- Does this require batteries (i.e. is it going to constantly require you to change the batteries or is it a super annoying toy that will drive you insane)?
- Is this eco-friendly and made from non-toxic materials?
- Is this going to foster my child’s imagination, incorporate problem solving, or promote creativity?
Here are some ideas for toys that meet the criteria of promoting imaginative play, problem solving, creativity, and are great for kids of multiple ages.
Wooden Musical Toy Set – This is a great example of a toy set that can entertain kids of various ages. Babies and toddlers love exploring the sounds that these non-toxic, wooden instruments make, preschoolers enjoy figuring out how each instrument works, and older kids can pretend they are part of a band!
Magnetic Building Blocks – This is the perfect STEM toy to help your little ones develop creativity, learn about geometrical shapes and patterns, magnetic polarities, architectural design, and more! Also great for multiple ages and for playing together as a family.
Discovery Space Centre – What is not to love about this 37 piece wooden space ship set? Your little budding astronauts will hone in on their kinaesthetic and creativity skills while they blast off to outer space. Eco-friendly, non-toxic finishes, and kid-approved!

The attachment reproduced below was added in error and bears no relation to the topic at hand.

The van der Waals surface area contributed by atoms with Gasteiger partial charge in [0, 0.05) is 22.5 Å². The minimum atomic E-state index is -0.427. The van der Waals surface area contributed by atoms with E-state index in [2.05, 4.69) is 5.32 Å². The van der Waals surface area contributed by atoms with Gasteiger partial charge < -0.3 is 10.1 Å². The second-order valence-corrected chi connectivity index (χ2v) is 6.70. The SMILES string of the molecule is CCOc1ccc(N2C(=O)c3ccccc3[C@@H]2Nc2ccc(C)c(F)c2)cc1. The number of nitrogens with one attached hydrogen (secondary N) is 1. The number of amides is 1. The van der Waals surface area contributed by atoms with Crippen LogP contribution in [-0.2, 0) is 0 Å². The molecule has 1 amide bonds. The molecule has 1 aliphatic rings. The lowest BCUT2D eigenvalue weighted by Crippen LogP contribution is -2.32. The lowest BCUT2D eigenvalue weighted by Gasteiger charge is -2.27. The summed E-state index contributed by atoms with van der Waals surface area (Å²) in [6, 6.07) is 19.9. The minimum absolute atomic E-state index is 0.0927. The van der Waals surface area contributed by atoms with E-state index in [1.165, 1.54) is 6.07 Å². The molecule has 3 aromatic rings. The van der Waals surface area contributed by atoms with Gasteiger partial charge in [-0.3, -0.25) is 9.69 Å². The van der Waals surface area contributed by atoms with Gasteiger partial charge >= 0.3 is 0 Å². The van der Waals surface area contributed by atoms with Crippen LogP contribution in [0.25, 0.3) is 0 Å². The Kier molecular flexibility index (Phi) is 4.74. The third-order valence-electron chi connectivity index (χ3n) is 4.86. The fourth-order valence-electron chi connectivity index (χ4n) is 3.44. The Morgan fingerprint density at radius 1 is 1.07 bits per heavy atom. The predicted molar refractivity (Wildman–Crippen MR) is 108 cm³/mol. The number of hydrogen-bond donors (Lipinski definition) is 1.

Wooden Pattern Block Set – Another toy that encourages imaginative play and creativity. One of my favourite aspects of this toy is the fact that the magnetic tiles and carrying case make it a perfect toy for traveling!
Playground Engineering & Design STEM Set – The ultimate toy for learning AND fun! Kids (or adults because this one is super cool) can design and build their own playground, complete with swing-set, seesaw, slides, and more!
Mental Blox – Calling all puzzle lovers! This brain boosting logic game is entertaining for kids of all ages and teaches critical thinking skills too! Stack, pattern, and match the multicolour shapes or create your own design.
Vintage Play Kitchen Set – This is a must have toy for kids. Pretend play is so important for learning and development, and children love to mimic what they see grow-ups doing. I recommend skipping out on the plastic food sets and stocking this play kitchen with high-quality wooden play food instead
2) Something They Need
Something they need is definitely a category that leaves a lot of room for flexibility. Obviously if you allow your children to interpret what they need, it may look a little different than what you had in mind.
We plan to use this as an opportunity to promote creativity and/or physical play. Art supplies, sports equipment, a new bike, or a trampoline are all excellent examples depending on your family needs and budget.
Standing Art Easel – This multi-use art easel features a dry erase board, chalkboard, paper roller, and child-safe paper cutter. Kids love to create, and this set will bring out the Picasso in your budding little artists.
Ultralite Balance Bike – Who needs tricycles and training wheels when littles ones can learn to cruse on a no-pedal balance bike! This lightweight aluminum frame is adjustable and grows with your child. We love balance bikes and how easy they make learning to ride a two wheeler